Brazil´s current antitrust legislation is composed basically by Law 8884, of 13th June, 1994, as amended by Law 9096, of 29th June, 1995, which contains provisions detailing violations of the economic order in terms of effects such as abusively exercising a dominant position or acts such as collusive behaviour or unfair business practices.
Specifically, it determines that a violation of the economic order is considered to be any act, regardless of the form or the non-fault of the offending party, that is intended to produce or is likely to produce, even though unconsummated, any of the following anti-competitive effects: (i) to limit, defraud, or in any other manner cause harm to free competition or free initiative; (ii) to dominate relevant markets of goods or services; (iii) to increase profits arbitrarily; and (iv) to exercise a dominant position in an abusive manner.
It is important to note that the law holds the company and each of its officers jointly liable for violations of the economic order. Companies or entities within the same economic group, either “de facto” or “de jure” shall also be held jointly liable for violations of the economic order.
Penalties for violations of the economic order include fines ranging from one to thirty percent of the gross pre-tax revenue for companies. A personal and an exclusive fine may be imposed on managers who are directly or indirectly responsible for violations from ten to fifty percent of the fine imposed on the company. It is important to point out that the company cannot pay the fine which must be totally borne by the manager.
As far as monitoring mechanisms are concerned, the law provides that any act or agreement that has the effect of limiting or restraining competition or that results in control of a relevant market must be submitted to the Administrative Council for Economic Defence – CADE, which is the administrative body, with quasi-judicial functions, in charge of an antitrust enforcement in Brazil.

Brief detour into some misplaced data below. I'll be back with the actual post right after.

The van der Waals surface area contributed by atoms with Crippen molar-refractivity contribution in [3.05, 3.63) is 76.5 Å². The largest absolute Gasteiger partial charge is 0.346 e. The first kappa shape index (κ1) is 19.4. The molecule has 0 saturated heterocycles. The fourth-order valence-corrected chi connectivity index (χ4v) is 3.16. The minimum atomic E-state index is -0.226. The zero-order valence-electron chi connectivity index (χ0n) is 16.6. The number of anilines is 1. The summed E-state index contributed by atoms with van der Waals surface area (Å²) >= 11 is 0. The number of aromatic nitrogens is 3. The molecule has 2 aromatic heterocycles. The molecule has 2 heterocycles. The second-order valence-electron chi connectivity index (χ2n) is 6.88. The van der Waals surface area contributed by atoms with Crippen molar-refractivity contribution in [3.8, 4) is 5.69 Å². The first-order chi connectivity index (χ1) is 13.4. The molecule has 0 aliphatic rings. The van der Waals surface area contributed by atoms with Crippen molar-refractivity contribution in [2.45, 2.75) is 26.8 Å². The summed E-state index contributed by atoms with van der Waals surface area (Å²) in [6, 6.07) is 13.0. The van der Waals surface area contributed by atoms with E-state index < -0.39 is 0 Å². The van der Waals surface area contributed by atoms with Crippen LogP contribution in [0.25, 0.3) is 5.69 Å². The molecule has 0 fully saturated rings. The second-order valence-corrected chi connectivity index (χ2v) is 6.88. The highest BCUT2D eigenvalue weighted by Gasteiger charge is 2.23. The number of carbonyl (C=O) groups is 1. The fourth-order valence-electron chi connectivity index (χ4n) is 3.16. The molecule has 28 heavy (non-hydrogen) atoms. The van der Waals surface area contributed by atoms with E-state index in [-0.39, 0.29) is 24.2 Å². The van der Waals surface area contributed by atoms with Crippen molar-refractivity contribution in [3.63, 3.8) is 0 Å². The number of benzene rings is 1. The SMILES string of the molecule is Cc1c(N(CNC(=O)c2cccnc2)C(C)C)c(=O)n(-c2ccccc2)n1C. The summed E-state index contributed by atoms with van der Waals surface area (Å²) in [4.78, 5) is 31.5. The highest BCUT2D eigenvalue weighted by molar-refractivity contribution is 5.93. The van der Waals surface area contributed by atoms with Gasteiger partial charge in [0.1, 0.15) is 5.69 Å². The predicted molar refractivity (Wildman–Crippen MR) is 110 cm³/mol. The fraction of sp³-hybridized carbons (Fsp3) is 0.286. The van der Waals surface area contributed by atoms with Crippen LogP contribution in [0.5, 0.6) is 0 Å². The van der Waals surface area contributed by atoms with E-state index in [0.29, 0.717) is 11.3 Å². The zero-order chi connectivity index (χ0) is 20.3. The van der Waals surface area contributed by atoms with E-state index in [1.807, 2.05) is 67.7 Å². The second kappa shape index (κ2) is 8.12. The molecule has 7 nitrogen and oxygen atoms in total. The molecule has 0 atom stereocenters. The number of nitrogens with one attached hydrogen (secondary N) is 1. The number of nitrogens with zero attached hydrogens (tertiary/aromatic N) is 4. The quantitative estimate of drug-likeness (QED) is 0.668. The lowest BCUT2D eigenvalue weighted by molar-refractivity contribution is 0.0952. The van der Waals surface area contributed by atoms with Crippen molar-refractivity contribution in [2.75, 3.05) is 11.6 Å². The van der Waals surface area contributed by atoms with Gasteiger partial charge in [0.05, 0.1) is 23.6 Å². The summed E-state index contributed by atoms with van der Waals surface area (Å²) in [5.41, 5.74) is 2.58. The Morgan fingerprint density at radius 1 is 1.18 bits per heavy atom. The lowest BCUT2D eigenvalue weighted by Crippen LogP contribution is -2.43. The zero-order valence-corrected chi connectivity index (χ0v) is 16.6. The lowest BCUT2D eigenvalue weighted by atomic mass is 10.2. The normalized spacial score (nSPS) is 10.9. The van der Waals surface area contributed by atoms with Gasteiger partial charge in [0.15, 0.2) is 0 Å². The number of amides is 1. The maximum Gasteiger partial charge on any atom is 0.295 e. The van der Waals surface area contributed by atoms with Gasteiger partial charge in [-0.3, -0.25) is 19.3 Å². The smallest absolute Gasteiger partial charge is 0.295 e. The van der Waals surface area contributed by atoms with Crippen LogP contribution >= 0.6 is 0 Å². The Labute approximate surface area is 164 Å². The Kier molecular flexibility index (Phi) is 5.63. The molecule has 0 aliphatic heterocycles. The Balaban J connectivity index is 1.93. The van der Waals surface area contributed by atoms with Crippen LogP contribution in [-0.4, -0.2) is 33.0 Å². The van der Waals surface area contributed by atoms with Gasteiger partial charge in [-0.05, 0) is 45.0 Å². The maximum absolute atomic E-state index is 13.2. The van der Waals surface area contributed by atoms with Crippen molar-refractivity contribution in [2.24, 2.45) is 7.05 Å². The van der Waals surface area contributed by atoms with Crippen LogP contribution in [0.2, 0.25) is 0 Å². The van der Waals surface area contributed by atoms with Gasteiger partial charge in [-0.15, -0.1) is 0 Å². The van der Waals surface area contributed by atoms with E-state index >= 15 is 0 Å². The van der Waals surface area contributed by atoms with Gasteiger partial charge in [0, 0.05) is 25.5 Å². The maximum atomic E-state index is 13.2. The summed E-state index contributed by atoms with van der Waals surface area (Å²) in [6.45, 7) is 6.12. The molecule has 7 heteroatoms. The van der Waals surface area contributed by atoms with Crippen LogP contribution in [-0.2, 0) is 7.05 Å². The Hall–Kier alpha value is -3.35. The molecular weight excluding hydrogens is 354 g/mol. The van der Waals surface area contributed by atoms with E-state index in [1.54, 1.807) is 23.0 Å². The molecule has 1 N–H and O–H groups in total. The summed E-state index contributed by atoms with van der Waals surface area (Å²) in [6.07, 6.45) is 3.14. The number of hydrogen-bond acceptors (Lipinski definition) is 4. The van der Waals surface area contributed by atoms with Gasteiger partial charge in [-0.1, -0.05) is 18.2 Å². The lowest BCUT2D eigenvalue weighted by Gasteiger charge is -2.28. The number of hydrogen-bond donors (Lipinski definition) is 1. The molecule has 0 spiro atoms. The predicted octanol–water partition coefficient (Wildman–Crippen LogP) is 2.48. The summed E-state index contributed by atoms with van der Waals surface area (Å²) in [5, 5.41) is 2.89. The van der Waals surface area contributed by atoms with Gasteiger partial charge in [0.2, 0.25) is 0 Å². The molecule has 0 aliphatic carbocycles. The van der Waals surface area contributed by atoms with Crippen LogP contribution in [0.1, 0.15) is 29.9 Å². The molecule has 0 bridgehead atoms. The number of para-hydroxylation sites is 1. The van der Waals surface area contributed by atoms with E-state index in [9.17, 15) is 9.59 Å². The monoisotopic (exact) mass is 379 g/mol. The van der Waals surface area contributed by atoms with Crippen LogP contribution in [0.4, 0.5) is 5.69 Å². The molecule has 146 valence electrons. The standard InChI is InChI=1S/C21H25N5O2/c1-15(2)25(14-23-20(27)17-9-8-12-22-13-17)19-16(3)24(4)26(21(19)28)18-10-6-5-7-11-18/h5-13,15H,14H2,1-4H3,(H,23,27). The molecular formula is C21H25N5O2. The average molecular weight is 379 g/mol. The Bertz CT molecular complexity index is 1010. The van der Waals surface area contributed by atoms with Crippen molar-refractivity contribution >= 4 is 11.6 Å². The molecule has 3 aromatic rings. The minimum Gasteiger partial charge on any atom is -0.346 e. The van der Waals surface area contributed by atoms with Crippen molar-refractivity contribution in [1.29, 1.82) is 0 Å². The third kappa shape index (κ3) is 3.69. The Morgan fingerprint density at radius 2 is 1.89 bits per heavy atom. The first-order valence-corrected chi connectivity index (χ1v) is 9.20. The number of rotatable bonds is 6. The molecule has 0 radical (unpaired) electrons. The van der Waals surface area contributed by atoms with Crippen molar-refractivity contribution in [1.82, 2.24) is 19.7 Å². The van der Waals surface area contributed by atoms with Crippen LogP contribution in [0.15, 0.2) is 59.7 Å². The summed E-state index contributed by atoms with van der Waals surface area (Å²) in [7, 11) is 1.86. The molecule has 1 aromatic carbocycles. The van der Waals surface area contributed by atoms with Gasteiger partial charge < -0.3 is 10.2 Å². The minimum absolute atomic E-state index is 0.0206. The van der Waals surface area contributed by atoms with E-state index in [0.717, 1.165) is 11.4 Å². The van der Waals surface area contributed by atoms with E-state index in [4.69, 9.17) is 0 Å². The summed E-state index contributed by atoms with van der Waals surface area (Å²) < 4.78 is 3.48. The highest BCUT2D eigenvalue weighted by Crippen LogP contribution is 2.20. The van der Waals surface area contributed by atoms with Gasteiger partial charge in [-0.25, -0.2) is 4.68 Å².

Finally, it is important to note that certain acts (such as mergers or incorporations, constitution of a holding company to serve as a vehicle for the exercise of control or any other form of company groupings that involve some form of economic concentration), depending on whether they result in a 20% share of the market, and on the registered annual gross sales of the participants (if it is equivalent to US$ 200 million) must be submitted to CADE, for clearance. As above seen, in recent years, Brazil has implemented a number of measures in a clear move towards a free market system. In so doing, it has erased any distinction between Brazilian companies of national capital and of foreign capital, granting them equal treatment under the law, and has liberalised very important sectors of its economy. The programme of privatisation implemented in Brazil so far is impressive and mechanisms designed to allow the consumer protection and to prevent antitrust policies have also been put into place.
Therefore, it is clear that Brazil´s foreign investment policies not only are non-discriminatory but also seeks to encourage companies world-wide to invest in Brazil.
Given however the peculiarities of the country, and also the fact that the Brazilian legal environment is highly volatile, where the law changes very often, it is essential that the above comments be taken as a general guide only and that any party interested in investing in Brazil seek detailed advice pursuant to its own business needs.
Graduated at the Law School of the University of São Paulo in 1983; undertook post-graduation course at University College London, University of London, in 1985-1986.